By Francesca Aton
Associate Digital Editor, ARTnews and Art in America
Climate activists struck again earlier this morning, when members of Ultima Generazione (Last Generation) threw roughly 18 pounds of flour at a BMW art car painted by Andy Warhol at the cultural center Fabbrica del Vapore in Milan.
Women in the group aimed to draw attention to the “collapse of the climate,” they stated. In a video, they can be seen approaching the Warhol-painted 1979 German sports car and dumping packages of flour on it. Security guards then dragged two of the activists out of the room.
“It is useless to have more sustainable materials if governments don’t even do what they have pledged to do to reduce climate-changing gas emissions,” said Maria Letizia, a researcher in science and technology of materials who took part in the protest. “Emissions continue to increase and this leads us towards hunger and wars for water, for food, for survival.

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“Staying in the classroom or in workshop with my students without trying everything possible to get governments to do their part has become unbearable to me,” Letizia continued. “These young people with me in action belong to the last generation that can still do something, I want to help them so that they are not the last generation on the face of the planet.”
Members of the group had reportedly planned to stick themselves to the car windows, but were unable to do so.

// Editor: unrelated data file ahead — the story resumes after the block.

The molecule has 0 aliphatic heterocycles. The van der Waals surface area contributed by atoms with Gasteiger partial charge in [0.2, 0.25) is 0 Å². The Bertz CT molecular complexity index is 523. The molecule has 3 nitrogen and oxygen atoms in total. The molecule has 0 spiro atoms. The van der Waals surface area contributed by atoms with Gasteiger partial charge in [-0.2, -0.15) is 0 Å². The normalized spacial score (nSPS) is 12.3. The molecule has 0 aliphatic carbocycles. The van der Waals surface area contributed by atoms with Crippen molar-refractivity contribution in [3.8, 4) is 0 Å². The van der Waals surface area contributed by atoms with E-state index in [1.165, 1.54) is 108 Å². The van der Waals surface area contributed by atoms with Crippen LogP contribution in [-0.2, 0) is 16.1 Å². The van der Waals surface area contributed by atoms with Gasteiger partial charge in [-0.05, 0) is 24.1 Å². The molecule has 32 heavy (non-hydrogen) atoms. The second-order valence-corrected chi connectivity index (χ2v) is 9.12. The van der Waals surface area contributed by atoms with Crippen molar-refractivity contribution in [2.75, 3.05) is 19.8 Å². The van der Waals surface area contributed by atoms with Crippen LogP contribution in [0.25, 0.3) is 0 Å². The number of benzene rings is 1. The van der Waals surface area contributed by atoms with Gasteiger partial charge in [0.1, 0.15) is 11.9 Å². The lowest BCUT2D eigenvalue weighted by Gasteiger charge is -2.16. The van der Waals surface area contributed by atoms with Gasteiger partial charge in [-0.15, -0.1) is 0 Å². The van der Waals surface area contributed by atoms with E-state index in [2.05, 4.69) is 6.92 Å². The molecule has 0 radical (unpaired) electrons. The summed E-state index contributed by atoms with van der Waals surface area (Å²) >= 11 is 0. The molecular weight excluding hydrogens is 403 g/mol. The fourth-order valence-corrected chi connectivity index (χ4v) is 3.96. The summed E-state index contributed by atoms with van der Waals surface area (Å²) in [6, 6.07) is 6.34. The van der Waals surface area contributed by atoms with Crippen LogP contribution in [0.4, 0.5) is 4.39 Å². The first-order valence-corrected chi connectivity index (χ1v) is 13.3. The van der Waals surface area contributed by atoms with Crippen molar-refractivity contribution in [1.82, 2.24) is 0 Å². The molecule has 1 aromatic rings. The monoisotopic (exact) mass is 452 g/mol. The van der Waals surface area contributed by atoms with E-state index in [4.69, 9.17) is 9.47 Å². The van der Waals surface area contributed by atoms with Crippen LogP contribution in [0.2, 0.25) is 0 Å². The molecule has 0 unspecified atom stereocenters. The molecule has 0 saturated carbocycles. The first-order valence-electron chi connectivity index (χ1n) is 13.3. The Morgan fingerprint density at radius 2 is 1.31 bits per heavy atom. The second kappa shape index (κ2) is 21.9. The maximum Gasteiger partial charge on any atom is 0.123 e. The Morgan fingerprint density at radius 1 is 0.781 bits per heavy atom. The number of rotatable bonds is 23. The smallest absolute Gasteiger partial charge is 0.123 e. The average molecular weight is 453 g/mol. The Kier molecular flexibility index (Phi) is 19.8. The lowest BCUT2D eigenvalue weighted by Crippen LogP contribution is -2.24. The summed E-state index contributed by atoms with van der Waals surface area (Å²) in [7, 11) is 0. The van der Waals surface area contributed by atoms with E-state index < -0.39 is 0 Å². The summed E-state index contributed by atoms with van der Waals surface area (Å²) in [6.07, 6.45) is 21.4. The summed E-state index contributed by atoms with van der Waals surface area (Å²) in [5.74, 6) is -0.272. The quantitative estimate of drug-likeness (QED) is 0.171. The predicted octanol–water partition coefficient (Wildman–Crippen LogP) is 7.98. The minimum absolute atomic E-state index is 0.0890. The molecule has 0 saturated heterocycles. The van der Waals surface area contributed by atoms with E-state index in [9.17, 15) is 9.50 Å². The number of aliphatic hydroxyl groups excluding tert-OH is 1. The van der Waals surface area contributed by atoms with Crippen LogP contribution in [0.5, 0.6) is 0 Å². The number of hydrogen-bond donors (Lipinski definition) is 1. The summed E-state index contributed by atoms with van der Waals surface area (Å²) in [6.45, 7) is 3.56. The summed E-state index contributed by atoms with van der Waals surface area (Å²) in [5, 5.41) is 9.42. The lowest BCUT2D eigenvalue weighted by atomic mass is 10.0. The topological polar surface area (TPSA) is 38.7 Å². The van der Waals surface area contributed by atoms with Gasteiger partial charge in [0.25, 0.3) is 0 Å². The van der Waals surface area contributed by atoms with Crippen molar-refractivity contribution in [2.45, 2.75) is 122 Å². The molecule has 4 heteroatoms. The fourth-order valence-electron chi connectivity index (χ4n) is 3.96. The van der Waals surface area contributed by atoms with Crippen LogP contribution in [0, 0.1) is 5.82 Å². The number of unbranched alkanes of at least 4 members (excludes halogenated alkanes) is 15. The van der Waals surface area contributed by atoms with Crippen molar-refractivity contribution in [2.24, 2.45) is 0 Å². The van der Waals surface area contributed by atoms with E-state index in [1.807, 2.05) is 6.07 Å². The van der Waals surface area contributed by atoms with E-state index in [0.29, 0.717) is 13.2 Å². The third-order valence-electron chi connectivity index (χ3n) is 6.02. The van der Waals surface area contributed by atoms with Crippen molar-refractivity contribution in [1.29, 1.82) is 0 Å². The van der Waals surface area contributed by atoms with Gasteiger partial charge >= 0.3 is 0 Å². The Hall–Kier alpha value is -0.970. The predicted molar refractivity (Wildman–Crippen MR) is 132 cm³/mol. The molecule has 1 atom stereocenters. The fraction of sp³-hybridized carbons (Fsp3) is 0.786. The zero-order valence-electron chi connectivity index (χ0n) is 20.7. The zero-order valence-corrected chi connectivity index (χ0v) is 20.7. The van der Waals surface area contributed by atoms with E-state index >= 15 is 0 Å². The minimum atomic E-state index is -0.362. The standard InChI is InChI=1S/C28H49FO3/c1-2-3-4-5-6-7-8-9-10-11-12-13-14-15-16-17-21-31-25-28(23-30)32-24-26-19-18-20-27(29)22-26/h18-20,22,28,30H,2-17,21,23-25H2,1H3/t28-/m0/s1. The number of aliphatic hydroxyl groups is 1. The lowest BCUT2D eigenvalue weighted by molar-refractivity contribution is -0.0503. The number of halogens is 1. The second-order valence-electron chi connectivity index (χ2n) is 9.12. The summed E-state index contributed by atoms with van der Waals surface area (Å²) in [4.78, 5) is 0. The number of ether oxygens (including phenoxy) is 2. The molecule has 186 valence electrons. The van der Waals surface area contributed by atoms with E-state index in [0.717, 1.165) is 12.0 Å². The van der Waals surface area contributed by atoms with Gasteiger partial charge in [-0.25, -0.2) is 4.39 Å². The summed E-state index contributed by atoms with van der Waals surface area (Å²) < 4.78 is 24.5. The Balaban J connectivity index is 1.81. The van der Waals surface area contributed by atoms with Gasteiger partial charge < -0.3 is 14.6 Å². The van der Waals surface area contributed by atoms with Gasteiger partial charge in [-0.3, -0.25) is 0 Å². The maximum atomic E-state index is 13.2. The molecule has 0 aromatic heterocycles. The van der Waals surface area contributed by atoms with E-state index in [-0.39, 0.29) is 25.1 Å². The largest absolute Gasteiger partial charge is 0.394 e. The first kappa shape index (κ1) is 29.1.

The BMW art car is one of 20 that the German manufacturer had artists design. Warhol covered the BMW M1 race car with approximately 13 pounds of paint in 28 minutes in 1979. The car was subsequently driven on Le Mans circuit in Sarthe, France.
“Art is as priceless as it is untouchable,” BMW’s cultural engagement department said in a statement. “It belongs to all of humanity and reflects the great achievements of which each of us is capable. Andy Warhol’s 1979 Art Car is a unique masterpiece and we have no sympathy for a violent attack on the artist’s work defaced for many decades.”
This latest protest is one of many springing up at museums around the world on behalf of climate change. Earlier this week, for example, climate activists threw oil on a Klimt painting at the Leopold Museum in Vienna. Their ultimate goal is to highlight hypocrisy through the vandalism of artworks in order to prompt governments to take quicker action to combat the effects of climate change. In almost every case, the artworks themselves not been damaged.
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